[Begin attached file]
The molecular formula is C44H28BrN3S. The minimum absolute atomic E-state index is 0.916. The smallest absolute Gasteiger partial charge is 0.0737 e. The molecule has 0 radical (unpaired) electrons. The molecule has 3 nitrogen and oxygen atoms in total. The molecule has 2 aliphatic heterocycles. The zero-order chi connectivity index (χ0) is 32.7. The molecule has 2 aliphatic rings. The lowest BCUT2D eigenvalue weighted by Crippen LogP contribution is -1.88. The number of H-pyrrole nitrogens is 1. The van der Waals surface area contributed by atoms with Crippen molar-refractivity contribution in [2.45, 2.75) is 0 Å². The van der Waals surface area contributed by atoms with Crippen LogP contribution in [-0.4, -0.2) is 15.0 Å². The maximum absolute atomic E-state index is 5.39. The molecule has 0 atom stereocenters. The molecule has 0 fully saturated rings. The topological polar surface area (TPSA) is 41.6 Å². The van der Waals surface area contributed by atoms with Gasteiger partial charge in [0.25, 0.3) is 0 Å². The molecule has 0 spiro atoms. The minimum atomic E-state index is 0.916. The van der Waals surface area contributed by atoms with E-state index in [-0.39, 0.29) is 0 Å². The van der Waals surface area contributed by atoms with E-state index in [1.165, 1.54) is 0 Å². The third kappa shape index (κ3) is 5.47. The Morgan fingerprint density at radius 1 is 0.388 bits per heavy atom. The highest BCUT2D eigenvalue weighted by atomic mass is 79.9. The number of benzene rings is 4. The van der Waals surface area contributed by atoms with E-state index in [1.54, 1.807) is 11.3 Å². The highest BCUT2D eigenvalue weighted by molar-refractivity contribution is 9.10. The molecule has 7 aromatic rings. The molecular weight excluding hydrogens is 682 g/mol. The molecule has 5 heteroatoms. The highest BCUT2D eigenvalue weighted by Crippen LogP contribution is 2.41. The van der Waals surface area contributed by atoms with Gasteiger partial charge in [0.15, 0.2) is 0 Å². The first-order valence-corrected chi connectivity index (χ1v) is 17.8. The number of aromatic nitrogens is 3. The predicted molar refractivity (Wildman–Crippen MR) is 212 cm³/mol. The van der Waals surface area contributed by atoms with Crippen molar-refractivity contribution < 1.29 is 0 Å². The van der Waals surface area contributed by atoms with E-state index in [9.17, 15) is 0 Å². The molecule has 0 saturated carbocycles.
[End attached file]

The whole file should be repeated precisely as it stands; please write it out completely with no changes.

The molecular formula is C44H28BrN3S. The minimum absolute atomic E-state index is 0.916. The smallest absolute Gasteiger partial charge is 0.0737 e. The molecule has 0 radical (unpaired) electrons. The molecule has 3 nitrogen and oxygen atoms in total. The molecule has 2 aliphatic heterocycles. The zero-order chi connectivity index (χ0) is 32.7. The molecule has 2 aliphatic rings. The lowest BCUT2D eigenvalue weighted by Crippen LogP contribution is -1.88. The number of H-pyrrole nitrogens is 1. The van der Waals surface area contributed by atoms with Crippen molar-refractivity contribution in [2.45, 2.75) is 0 Å². The van der Waals surface area contributed by atoms with Crippen LogP contribution in [-0.4, -0.2) is 15.0 Å². The maximum absolute atomic E-state index is 5.39. The molecule has 0 atom stereocenters. The molecule has 0 fully saturated rings. The topological polar surface area (TPSA) is 41.6 Å². The van der Waals surface area contributed by atoms with Gasteiger partial charge in [0.25, 0.3) is 0 Å². The molecule has 0 spiro atoms. The minimum atomic E-state index is 0.916. The van der Waals surface area contributed by atoms with E-state index in [-0.39, 0.29) is 0 Å². The van der Waals surface area contributed by atoms with E-state index in [1.165, 1.54) is 0 Å². The third kappa shape index (κ3) is 5.47. The Morgan fingerprint density at radius 1 is 0.388 bits per heavy atom. The highest BCUT2D eigenvalue weighted by atomic mass is 79.9. The number of benzene rings is 4. The van der Waals surface area contributed by atoms with E-state index in [1.54, 1.807) is 11.3 Å². The highest BCUT2D eigenvalue weighted by molar-refractivity contribution is 9.10. The molecule has 7 aromatic rings. The molecular weight excluding hydrogens is 682 g/mol. The molecule has 5 heteroatoms. The highest BCUT2D eigenvalue weighted by Crippen LogP contribution is 2.41. The van der Waals surface area contributed by atoms with Gasteiger partial charge in [0.15, 0.2) is 0 Å². The first-order valence-corrected chi connectivity index (χ1v) is 17.8. The number of aromatic nitrogens is 3. The predicted molar refractivity (Wildman–Crippen MR) is 212 cm³/mol. The van der Waals surface area contributed by atoms with Crippen molar-refractivity contribution < 1.29 is 0 Å². The van der Waals surface area contributed by atoms with E-state index in [9.17, 15) is 0 Å². The molecule has 0 saturated carbocycles.